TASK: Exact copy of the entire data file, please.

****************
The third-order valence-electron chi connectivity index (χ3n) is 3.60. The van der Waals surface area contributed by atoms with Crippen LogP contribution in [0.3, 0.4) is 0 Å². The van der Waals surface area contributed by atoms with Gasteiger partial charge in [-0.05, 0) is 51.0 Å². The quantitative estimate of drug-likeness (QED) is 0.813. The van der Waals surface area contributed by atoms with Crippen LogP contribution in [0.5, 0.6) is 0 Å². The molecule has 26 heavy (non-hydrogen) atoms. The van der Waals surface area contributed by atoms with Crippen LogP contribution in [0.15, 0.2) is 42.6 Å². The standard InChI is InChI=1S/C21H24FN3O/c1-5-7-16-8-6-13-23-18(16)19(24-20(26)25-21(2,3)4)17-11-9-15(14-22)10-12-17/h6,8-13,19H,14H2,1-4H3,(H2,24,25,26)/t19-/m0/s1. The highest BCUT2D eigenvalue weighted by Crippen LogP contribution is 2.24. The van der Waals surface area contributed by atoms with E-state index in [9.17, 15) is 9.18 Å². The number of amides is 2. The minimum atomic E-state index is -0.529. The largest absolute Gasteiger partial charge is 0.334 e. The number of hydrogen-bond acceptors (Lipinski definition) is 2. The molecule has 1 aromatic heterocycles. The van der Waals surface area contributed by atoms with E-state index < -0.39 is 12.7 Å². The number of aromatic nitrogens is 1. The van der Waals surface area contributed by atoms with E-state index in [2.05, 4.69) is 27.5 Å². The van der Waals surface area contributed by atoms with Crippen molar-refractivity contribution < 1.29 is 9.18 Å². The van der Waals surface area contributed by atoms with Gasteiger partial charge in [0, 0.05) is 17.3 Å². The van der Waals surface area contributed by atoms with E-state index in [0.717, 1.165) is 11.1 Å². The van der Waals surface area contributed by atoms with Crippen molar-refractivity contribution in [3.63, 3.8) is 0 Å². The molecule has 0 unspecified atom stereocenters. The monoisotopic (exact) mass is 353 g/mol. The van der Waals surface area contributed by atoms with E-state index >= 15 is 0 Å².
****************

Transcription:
The third-order valence-electron chi connectivity index (χ3n) is 3.60. The van der Waals surface area contributed by atoms with Crippen LogP contribution in [0.3, 0.4) is 0 Å². The van der Waals surface area contributed by atoms with Gasteiger partial charge in [-0.05, 0) is 51.0 Å². The quantitative estimate of drug-likeness (QED) is 0.813. The van der Waals surface area contributed by atoms with Crippen LogP contribution in [0.5, 0.6) is 0 Å². The molecule has 26 heavy (non-hydrogen) atoms. The van der Waals surface area contributed by atoms with Crippen LogP contribution in [0.15, 0.2) is 42.6 Å². The standard InChI is InChI=1S/C21H24FN3O/c1-5-7-16-8-6-13-23-18(16)19(24-20(26)25-21(2,3)4)17-11-9-15(14-22)10-12-17/h6,8-13,19H,14H2,1-4H3,(H2,24,25,26)/t19-/m0/s1. The highest BCUT2D eigenvalue weighted by Crippen LogP contribution is 2.24. The van der Waals surface area contributed by atoms with E-state index in [9.17, 15) is 9.18 Å². The number of amides is 2. The minimum atomic E-state index is -0.529. The largest absolute Gasteiger partial charge is 0.334 e. The number of hydrogen-bond acceptors (Lipinski definition) is 2. The molecule has 1 aromatic heterocycles. The van der Waals surface area contributed by atoms with E-state index < -0.39 is 12.7 Å². The number of aromatic nitrogens is 1. The van der Waals surface area contributed by atoms with E-state index in [2.05, 4.69) is 27.5 Å². The van der Waals surface area contributed by atoms with Crippen molar-refractivity contribution < 1.29 is 9.18 Å². The van der Waals surface area contributed by atoms with Gasteiger partial charge in [0, 0.05) is 17.3 Å². The van der Waals surface area contributed by atoms with E-state index in [0.717, 1.165) is 11.1 Å². The van der Waals surface area contributed by atoms with Crippen molar-refractivity contribution in [3.63, 3.8) is 0 Å². The molecule has 0 unspecified atom stereocenters. The monoisotopic (exact) mass is 353 g/mol. The van der Waals surface area contributed by atoms with E-state index >= 15 is 0 Å².